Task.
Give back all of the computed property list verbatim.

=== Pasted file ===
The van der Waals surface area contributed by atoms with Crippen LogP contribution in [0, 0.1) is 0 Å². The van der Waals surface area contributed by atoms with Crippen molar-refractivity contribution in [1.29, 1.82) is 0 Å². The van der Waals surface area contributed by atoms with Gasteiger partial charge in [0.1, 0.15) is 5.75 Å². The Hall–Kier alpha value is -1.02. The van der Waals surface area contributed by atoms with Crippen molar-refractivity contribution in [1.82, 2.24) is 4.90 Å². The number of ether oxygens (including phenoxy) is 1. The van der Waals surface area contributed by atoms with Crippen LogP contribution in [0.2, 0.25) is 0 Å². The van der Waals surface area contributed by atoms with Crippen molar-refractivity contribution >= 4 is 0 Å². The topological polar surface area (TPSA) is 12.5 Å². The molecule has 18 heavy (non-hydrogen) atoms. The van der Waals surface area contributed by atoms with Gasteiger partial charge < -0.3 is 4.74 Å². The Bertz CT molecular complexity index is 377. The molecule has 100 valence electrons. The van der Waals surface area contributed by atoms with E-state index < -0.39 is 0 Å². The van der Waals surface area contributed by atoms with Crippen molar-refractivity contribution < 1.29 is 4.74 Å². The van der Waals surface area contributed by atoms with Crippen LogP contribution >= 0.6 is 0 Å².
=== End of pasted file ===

The van der Waals surface area contributed by atoms with Crippen LogP contribution in [0, 0.1) is 0 Å². The van der Waals surface area contributed by atoms with Crippen molar-refractivity contribution in [1.29, 1.82) is 0 Å². The van der Waals surface area contributed by atoms with Gasteiger partial charge in [0.1, 0.15) is 5.75 Å². The Hall–Kier alpha value is -1.02. The van der Waals surface area contributed by atoms with Crippen molar-refractivity contribution in [1.82, 2.24) is 4.90 Å². The number of ether oxygens (including phenoxy) is 1. The van der Waals surface area contributed by atoms with Crippen LogP contribution in [0.2, 0.25) is 0 Å². The van der Waals surface area contributed by atoms with Crippen molar-refractivity contribution >= 4 is 0 Å². The topological polar surface area (TPSA) is 12.5 Å². The molecule has 18 heavy (non-hydrogen) atoms. The van der Waals surface area contributed by atoms with Gasteiger partial charge < -0.3 is 4.74 Å². The Bertz CT molecular complexity index is 377. The molecule has 100 valence electrons. The van der Waals surface area contributed by atoms with E-state index < -0.39 is 0 Å². The van der Waals surface area contributed by atoms with Crippen molar-refractivity contribution < 1.29 is 4.74 Å². The van der Waals surface area contributed by atoms with Crippen LogP contribution >= 0.6 is 0 Å².